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Epsilon User's Manual and Reference
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Internet Support  Commands by Topic   URL Syntax

Epsilon User's Manual and Reference > Commands by Topic > Buffers and Files > Internet Support >

Secure Shell and SCP Support

Besides recognizing ftp:// URLs, Epsilon also recognizes scp:// URLs, which may be used for secure file transfers. With scp support, you can read or write files using an scp:// URL, navigate the remote system's directory tree using dired, mark files for copying between the local and remote systems, use grep or file-query-replace to search and replace on multiple remote files, and use file name completion.

Epsilon recognizes ssh:// URLs to connect securely to a command shell on a remote computer, providing a secure alternative to the telnet command. Epsilon's ssh command works similarly to the ssh:// URL. Use the syntax username@hostname to connect as a user other than the default one.

The scp and ssh features work by running certain external programs. Epsilon's ssh command depends on an external ssh program. With default settings, scp features use an sftp program, which is part of the ssh package. For Linux or FreeBSD, install the appropriate ssh package for your distribution.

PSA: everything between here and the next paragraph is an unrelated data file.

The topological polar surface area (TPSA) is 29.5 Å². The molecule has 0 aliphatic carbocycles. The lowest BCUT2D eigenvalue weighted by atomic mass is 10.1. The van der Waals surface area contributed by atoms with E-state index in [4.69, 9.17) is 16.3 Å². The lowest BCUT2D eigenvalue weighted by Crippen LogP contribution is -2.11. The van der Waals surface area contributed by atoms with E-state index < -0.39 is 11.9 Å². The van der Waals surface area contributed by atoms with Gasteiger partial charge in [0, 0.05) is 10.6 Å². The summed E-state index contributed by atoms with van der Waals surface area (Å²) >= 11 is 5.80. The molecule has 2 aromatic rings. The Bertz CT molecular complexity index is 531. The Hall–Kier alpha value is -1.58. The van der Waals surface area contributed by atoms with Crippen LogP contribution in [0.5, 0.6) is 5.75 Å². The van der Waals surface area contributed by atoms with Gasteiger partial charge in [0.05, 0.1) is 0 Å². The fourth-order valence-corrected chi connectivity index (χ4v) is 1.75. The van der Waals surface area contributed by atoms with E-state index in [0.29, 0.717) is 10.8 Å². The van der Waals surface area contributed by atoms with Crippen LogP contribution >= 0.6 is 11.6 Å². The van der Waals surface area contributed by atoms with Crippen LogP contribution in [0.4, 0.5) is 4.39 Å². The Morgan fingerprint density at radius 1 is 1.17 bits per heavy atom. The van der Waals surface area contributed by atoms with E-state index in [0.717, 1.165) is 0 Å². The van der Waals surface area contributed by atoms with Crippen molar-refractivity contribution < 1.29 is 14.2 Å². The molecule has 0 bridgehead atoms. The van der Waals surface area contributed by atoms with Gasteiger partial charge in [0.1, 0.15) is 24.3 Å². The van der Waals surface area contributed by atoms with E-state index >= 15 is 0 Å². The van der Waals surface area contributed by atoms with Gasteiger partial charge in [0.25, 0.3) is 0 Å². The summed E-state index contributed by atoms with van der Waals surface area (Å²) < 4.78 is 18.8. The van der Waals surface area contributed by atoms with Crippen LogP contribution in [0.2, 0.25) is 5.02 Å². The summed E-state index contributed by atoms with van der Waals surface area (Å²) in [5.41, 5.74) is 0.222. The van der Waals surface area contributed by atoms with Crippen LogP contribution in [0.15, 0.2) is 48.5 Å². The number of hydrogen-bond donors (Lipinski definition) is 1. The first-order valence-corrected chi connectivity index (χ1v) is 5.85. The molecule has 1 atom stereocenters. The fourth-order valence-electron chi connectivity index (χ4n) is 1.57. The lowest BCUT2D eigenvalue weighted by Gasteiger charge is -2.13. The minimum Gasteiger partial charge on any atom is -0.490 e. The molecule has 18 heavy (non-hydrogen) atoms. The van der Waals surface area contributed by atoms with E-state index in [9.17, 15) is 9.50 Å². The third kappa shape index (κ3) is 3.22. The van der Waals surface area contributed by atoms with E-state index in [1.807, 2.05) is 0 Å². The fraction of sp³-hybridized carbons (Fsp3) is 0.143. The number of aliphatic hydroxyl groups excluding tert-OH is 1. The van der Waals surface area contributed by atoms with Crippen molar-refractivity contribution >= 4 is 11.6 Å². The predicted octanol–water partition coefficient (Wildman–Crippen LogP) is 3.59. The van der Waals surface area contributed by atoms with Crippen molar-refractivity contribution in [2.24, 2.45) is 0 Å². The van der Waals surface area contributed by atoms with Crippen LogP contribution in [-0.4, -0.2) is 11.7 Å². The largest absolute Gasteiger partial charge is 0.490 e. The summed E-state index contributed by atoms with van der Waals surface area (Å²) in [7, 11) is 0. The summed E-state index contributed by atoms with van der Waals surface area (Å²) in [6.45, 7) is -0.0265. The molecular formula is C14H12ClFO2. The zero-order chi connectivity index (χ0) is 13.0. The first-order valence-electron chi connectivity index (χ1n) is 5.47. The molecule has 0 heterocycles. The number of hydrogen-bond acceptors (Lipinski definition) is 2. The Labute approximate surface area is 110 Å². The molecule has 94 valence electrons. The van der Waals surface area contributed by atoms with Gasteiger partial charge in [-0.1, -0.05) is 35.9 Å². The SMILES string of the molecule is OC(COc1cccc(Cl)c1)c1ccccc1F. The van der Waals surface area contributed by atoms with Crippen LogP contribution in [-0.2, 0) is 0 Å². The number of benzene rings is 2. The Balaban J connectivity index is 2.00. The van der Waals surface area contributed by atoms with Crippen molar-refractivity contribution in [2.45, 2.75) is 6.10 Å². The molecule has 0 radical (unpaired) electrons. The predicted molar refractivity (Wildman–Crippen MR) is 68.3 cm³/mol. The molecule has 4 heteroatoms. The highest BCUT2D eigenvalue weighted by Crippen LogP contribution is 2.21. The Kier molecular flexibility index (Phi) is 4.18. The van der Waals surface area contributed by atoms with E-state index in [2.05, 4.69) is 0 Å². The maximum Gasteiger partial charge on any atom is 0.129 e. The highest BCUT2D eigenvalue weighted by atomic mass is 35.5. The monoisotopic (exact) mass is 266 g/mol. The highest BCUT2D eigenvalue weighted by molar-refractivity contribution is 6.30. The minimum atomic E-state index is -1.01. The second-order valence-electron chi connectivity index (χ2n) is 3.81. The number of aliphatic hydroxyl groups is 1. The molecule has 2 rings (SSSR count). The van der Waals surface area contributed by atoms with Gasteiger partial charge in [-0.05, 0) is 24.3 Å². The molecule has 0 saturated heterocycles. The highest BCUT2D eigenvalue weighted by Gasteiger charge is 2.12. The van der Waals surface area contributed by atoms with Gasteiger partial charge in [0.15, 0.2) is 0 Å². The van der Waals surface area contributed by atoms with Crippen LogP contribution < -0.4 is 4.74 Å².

For Windows, the Cygwin system contains appropriate clients. Install Cygwin's openssh package from the net section, and ensure Cygwin's bin directory is on your PATH. Or with some configuration you can use alternatives like PuTTY. (See below for more on PuTTY.) With PuTTY, certain features like file name completion won't be available. Scp and ssh support works on Unix and under Windows NT/2000/XP/Vista, but not under Windows 95/98/ME.

With scp/ssh support, Epsilon doesn't remember your password or passphrase. Epsilon will ask for it each time it must start a new scp or sftp helper program; for instance, when you begin a second scp operation before the first has completed. You can use an ssh agent to manage your keys and passphrases (see the manual page for ssh-agent in your ssh distribution) to avoid having to type them more than once.

The variable ssh-template tells Epsilon how to build a command line for invoking the external ssh program when a specific user name appears before the host name. If no user name was specified, it uses ssh-no-user-template. See the descriptions of these variables for their format. The ssh-interpret-output variable controls how Epsilon interprets ANSI escape sequences and similar in an ssh buffer.

Epsilon runs an sftp program to copy files, obtain file listings for dired, and do many miscellaneous tasks like create directories or perform completion. Some old sftp programs use a different command syntax for listing files; if you have trouble, try setting the scp-client-style variable to 2 to make Epsilon use old-style sftp commands. You may have to modify scp-list-flags too.

Hints for Windows

To make Epsilon work with the Windows ssh client PuTTY, use these settings:

 scp-windows-sftp-command  psftp
 ssh-template  plink -l %u %h
 ssh-no-user-template  plink %h
 scp-client-style  2

Be sure to install PuTTY's psftp and plink programs along with the base PuTTY installation.